The background of the first reading is that when the Jews returned from Babylonian exile (538B.C.), they found Jerusalem in ruins. Its temple, walls, and houses were razed to the ground. Desolation was everywhere. The sight of this left the returnees in distress and despair. God sent Prophet Isaiah to console the people. God promised through Isaiah: “I will not keep silent. I will not be quiet… You shall be called by a new name pronounced by the mouth of God… You shall be a glorious crown in the hand of the Lord. A royal diadem held by your God… No more shall people call you ‘Forsaken,’ or your land ‘Desolate,’ but you shall be called ‘My Delight’…” As we begin a new year, these words and promises are for each one of us, especially for any one in desolation due to events of life.

It is relevant at the beginning of the year that St. Paul reminds us in the second reading that God has blessed each of us with spiritual gifts for the benefit of all. St. Paul names some of the spiritual gifts: wisdom, knowledge, healing, prophecy, discernment, varieties of tongues and interpretation of tongues. There are many more gifts. Our spiritual gifts are not supposed to be hidden. They are supposed to be shared. As we begin a new year, we are invited to resolve a better way of sharing our spiritual gifts for the benefit of as many people as possible. God makes promises to us in the first reading. But then, God’s promises come to fulfilment through the power of God’s Spirit working in us, and as we share with one another God’s gifts. We do not expect the fulfilment of God’s promises if God’s Spirit is absent or inactive, and when we do not share God’s gifts with one another.

Again, the Gospel is very relevant for our reflection as we begin a new year. One can only imagine how the wedding would have continued with no wine. The Gospel says, “the mother of Jesus was there [and] Jesus and his disciples were invited to the wedding.” The role Mary played in saving the couple from confusion and embarrassment is very important. She said to Jesus, “They have no wine.” Jesus replied and clearly stated that his hour had not yet come. But, because Mary interceded for the couple, the hour of Jesus began that moment. Then, he changed water into wine.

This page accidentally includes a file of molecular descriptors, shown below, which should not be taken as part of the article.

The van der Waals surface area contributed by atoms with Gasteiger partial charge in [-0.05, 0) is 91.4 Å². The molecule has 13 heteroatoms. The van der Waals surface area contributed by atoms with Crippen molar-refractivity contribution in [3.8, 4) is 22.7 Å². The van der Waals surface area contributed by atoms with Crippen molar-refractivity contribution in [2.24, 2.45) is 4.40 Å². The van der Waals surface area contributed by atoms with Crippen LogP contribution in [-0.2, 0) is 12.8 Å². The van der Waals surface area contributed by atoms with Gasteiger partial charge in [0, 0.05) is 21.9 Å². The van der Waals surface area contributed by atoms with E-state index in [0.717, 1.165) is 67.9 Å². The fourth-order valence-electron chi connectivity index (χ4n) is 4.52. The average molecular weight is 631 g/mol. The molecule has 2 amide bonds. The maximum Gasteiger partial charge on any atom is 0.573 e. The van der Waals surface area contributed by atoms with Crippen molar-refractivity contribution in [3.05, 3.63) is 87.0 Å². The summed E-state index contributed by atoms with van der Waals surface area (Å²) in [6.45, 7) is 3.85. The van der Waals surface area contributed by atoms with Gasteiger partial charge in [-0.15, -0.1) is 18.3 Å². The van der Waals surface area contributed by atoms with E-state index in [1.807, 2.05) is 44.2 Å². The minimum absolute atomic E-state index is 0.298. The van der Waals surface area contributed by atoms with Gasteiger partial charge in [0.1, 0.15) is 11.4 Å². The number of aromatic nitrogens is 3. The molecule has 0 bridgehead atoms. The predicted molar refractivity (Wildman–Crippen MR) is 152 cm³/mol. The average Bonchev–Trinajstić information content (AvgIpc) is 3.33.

Mary instructed the servers, “Do whatever he tells you.” The servers filled six stone jars with water as Jesus directed them. I wonder what was going on in the minds of the servers as they filled the stone jars with water. It would have been absurd for them to be told to fill stone jars with water when the problem was lack of wine. Nonetheless, they followed Mary’s and Jesus’ instructions. The servers’ obedience to Mary and to Jesus enabled the miracle. The servers’ obedience teaches us to trust Jesus even when from human reckoning it is meaningless to trust. Had the couple not invited Jesus and Mary to the wedding would not have had a happy ending. This passage, also, teaches us that where Jesus and Mary are invited ‘wine’ will never run out. Let us invite them, through our prayers, to everything that is going on in our life. Mary is the Mother of Perpetual Help. Her powerful intercession opens doors of Divine Mercy.

To recap, (1) The green vestments of the Ordinary Time symbolize life, renewal, energy, growth, health, fertility and safety which the Church wishes us. If we are to mature in spiritual life and increase in faith, we must pasture in the Words and Sacrament of the Ordinary Time. (2) God’s promises come to fulfilment through the power of God’s Spirit working in us, and as we share God’s gifts with one another. (3) Trust Jesus even when from human reckoning it is meaningless to trust. (4) ‘Wine’ will never run out where Jesus and Mary are invited.

Fr. Martin Eke, MSP